It has been predicted that by 2012 the UK's electricity generating capacity will no longer be enough to meet demand. Reliable new sources of multi-gigawatt electrical power will be vital for social stability and economic strength. Nuclear fusion and advanced fission power plants have been proposed, with possible years for operation in the range 2025 (advanced fission) to 2050 (fusion). These have the potential for large-scale, clean, CO2-free power generation for generations. However, they will not be viable unless some very difficult materials science problems are solved. The structural materials from which the power plants' core components will be built must have high strength and toughness at high temperatures, and retain good properties for decades despite being subjected to radiation damage from high-energy neutrons. The neutrons knock atoms from their positions, scrambling the materials' carefully-designed microstructures, and produce many small crystal defects which make the materials more brittle. The neutrons, unlike those in current nuclear power plants, have enough energy to cause transmutation reactions: this causes two problems. First, many elements ordinarily used in strong alloys cannot be used, because their transmutation products are highly radioactive for thousands of years, so we must design new strong alloys using a very restricted range of elements. Second, helium is produced in most reactions, and adds to the embrittling effects of the radiation damage.There are no fast-neutron facilities, and even slow-neutron test reactors are very expensive to use and take years for a single run . To develop the critical new materials quickly, we need to act now. We can use computer modelling of how the radiation-induced defects are formed, how they behave and how they interact to change material properties. Experimentally, ion irradiation can be used to produce the same damage types as from fast neutrons, in a few hours and without producing hard-to-handle radioactive specimens; but the amount of material affected is tiny - a layer 1/1000 mm thick. We have developed new techniques to test specimens made in these thin layers, and can use advanced microscopy to look at the radiation damage. This project will develop modelling and experiment further, and use them together so that experiments provide information to models and test their predictions. Researchers at Oxford, Liverpool and Salford Universities, UKAEA Fusion and the CEA will work together in a large project to form specialist small research teams developing innovative modelling and experimental methods, working on a problems critical to the applications of new alloys of steel and tungsten: how radiation damage can concentrate some elements at grain boundaries, making them brittle; how radiation effects on nanometre-sized oxide particles included in the alloys for high-temperature strength and to soak up helium and hydrogen.The project will make major advances in innovative experimental and modelling techniques operating at the microstructural scale where materials properties are determined, and it will verify the models' predictions against experimental data. Its success will significantly speed development of the new materials that are essential for the commercial realisation of fusion and new-generation fission power. It will help the UK to lead scientific developments in new materials and to train future experts for future fission and fusion programmes. The developments are also relevant to other important structural integrity issues (e.g. embrittlement, ductile-brittle transitions, stress corrosion cracking, and alloy strength). The project's leaders currently head world-leading research efforts in the areas which will form this integrated project. They are well-linked into the international fusion and UK fission communities, representatives of which will advise on the programme's direction and will speedily implement its results.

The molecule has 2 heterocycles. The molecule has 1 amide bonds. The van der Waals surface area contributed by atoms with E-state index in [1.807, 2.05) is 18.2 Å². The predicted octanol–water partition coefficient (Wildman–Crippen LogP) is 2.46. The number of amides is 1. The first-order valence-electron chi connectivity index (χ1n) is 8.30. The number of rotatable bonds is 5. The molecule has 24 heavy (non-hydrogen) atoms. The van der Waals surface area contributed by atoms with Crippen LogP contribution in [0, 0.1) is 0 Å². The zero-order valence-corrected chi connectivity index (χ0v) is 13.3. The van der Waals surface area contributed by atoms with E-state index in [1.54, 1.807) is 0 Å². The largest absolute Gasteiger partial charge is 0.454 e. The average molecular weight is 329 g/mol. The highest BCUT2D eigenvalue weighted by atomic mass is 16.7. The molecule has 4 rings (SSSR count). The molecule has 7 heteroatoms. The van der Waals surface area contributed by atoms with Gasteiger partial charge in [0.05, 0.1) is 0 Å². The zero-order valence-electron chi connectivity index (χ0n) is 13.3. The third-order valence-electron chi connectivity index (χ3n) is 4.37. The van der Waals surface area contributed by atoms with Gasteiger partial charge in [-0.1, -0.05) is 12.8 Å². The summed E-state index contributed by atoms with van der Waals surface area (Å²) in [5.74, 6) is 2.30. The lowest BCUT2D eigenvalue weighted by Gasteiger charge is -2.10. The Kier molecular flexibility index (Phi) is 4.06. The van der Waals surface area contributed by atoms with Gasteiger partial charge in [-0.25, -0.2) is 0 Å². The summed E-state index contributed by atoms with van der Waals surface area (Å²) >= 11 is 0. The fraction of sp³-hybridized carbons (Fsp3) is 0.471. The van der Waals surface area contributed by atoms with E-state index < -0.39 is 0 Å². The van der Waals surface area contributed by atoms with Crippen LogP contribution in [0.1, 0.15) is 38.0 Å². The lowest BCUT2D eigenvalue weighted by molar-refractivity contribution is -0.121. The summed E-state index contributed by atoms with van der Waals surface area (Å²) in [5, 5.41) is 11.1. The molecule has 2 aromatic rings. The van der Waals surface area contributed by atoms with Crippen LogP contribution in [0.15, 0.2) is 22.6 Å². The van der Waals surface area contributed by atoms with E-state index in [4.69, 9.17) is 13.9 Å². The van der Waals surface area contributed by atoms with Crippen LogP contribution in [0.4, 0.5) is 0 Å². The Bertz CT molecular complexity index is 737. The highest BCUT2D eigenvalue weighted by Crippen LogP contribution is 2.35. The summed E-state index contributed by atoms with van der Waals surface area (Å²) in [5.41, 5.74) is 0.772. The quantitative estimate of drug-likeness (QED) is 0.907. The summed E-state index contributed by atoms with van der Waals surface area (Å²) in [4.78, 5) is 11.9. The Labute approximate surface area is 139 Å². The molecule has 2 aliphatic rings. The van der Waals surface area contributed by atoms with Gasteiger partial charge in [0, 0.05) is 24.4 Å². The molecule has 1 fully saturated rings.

|Effective start/end date||1/12/09 → 30/09/15|
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